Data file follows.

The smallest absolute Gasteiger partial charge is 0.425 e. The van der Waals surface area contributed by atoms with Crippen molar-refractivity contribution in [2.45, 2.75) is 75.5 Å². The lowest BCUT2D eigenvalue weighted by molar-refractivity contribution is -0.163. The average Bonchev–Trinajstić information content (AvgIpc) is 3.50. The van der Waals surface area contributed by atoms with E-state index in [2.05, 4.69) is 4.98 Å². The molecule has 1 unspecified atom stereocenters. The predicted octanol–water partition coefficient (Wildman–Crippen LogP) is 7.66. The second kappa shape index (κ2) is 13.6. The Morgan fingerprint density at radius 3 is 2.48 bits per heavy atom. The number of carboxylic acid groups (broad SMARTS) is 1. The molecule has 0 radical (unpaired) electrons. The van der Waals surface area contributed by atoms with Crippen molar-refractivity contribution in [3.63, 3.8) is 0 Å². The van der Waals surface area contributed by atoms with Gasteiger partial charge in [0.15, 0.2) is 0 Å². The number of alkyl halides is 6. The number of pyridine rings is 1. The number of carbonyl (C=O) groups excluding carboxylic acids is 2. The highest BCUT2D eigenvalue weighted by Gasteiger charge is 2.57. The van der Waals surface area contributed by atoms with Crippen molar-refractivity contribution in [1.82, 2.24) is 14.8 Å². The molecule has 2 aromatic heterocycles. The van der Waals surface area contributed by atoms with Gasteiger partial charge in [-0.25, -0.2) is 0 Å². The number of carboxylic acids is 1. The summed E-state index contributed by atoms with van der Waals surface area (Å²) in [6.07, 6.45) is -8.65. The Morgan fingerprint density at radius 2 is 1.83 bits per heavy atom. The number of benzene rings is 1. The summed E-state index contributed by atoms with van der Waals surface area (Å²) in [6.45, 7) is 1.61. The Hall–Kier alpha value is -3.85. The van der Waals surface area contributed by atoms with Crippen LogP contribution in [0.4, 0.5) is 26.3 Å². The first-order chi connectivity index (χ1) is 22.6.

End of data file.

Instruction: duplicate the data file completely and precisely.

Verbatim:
The smallest absolute Gasteiger partial charge is 0.425 e. The van der Waals surface area contributed by atoms with Crippen molar-refractivity contribution in [2.45, 2.75) is 75.5 Å². The lowest BCUT2D eigenvalue weighted by molar-refractivity contribution is -0.163. The average Bonchev–Trinajstić information content (AvgIpc) is 3.50. The van der Waals surface area contributed by atoms with E-state index in [2.05, 4.69) is 4.98 Å². The molecule has 1 unspecified atom stereocenters. The predicted octanol–water partition coefficient (Wildman–Crippen LogP) is 7.66. The second kappa shape index (κ2) is 13.6. The Morgan fingerprint density at radius 3 is 2.48 bits per heavy atom. The number of carboxylic acid groups (broad SMARTS) is 1. The molecule has 0 radical (unpaired) electrons. The van der Waals surface area contributed by atoms with Crippen molar-refractivity contribution in [3.63, 3.8) is 0 Å². The van der Waals surface area contributed by atoms with Gasteiger partial charge in [0.15, 0.2) is 0 Å². The number of alkyl halides is 6. The number of pyridine rings is 1. The number of carbonyl (C=O) groups excluding carboxylic acids is 2. The highest BCUT2D eigenvalue weighted by Gasteiger charge is 2.57. The van der Waals surface area contributed by atoms with Crippen molar-refractivity contribution in [1.82, 2.24) is 14.8 Å². The molecule has 2 aromatic heterocycles. The van der Waals surface area contributed by atoms with Gasteiger partial charge in [-0.25, -0.2) is 0 Å². The number of carboxylic acids is 1. The summed E-state index contributed by atoms with van der Waals surface area (Å²) in [6.07, 6.45) is -8.65. The Morgan fingerprint density at radius 2 is 1.83 bits per heavy atom. The number of benzene rings is 1. The summed E-state index contributed by atoms with van der Waals surface area (Å²) in [6.45, 7) is 1.61. The Hall–Kier alpha value is -3.85. The van der Waals surface area contributed by atoms with Crippen LogP contribution in [0.4, 0.5) is 26.3 Å². The first-order chi connectivity index (χ1) is 22.6.